How Social Media Can Affect Your Car Accident Claim

How Social Media Can Affect Your Car Accident Claim

Social Media – Negatively Affecting Your Claim

Social Media

Social media has continued to become a forefront necessity in younger generations lives. These days almost everyone we know has a Facebook or at least understands what it is. According to, over 1.6 billion people are active on Facebook. Instagram has 100 million active users each month. Our lives are becoming more and more engrossed with having to inform everyone we know where we are, what we are doing and how we feel. Social media can be very useful for staying in touch with friends and family but can also lead to problems if you share certain things.

Informing vs. Sharing too much

Sharing too much information can have a backlash effect. After being in a car accident and the investigation is still under way, you may feel the need to express all of your feelings on social media. Social media is a public form of expression that can be viewed by almost anyone, including insurance companies. Even if you have privacy settings in place, you still run the risk of an insurance company becoming aware of a post that may share something new or negative on your end.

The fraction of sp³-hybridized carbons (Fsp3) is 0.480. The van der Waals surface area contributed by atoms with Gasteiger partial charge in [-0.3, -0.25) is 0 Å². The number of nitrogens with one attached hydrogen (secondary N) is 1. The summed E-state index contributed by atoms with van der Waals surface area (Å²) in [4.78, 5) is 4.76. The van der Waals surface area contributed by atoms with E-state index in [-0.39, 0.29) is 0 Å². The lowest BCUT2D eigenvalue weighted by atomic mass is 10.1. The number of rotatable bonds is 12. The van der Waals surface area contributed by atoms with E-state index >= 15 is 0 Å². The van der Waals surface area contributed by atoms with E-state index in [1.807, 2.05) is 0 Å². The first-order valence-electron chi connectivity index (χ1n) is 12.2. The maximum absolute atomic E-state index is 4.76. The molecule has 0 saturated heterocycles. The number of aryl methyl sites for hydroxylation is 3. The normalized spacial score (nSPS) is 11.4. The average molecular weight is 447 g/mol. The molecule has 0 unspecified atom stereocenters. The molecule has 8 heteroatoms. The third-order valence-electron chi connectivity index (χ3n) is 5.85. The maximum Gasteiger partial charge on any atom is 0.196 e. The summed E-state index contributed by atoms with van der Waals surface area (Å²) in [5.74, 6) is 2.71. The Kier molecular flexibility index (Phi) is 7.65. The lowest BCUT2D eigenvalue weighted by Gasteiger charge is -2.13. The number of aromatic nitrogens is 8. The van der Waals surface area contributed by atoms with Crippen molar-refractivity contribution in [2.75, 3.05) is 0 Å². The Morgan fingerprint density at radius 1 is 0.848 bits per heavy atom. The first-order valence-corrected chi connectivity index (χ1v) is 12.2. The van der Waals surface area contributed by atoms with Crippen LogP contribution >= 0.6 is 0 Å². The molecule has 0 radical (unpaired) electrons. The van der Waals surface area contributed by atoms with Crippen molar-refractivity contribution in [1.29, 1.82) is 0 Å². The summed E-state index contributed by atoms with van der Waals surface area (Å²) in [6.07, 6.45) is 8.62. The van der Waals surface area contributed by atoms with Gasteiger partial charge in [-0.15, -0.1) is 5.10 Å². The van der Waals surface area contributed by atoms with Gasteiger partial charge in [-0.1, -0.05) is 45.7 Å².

Think Before Posting:

It is best to stay away from posting on social media altogether while your claim is being evaluated. While it can be tempting to post a rant on your Facebook about what happened after a crash and how mad you are, it is in your best interests to keep details to yourself. By posting on your social media accounts, you can be jeopardizing any compensation you could receive.


For example, if you are filing a personal injury claim saying you were involved in a car accident, and you have trouble walking or doing basic tasks, but you post a video of you jumping and dancing around. The court could get ahold of your social media content and rule that you are not entitled to compensation for the damages. Similar to physical ailments, emotional distress is also something that can be taken into scrutiny if someone finds a recent blog or post you made that expresses the opposite.

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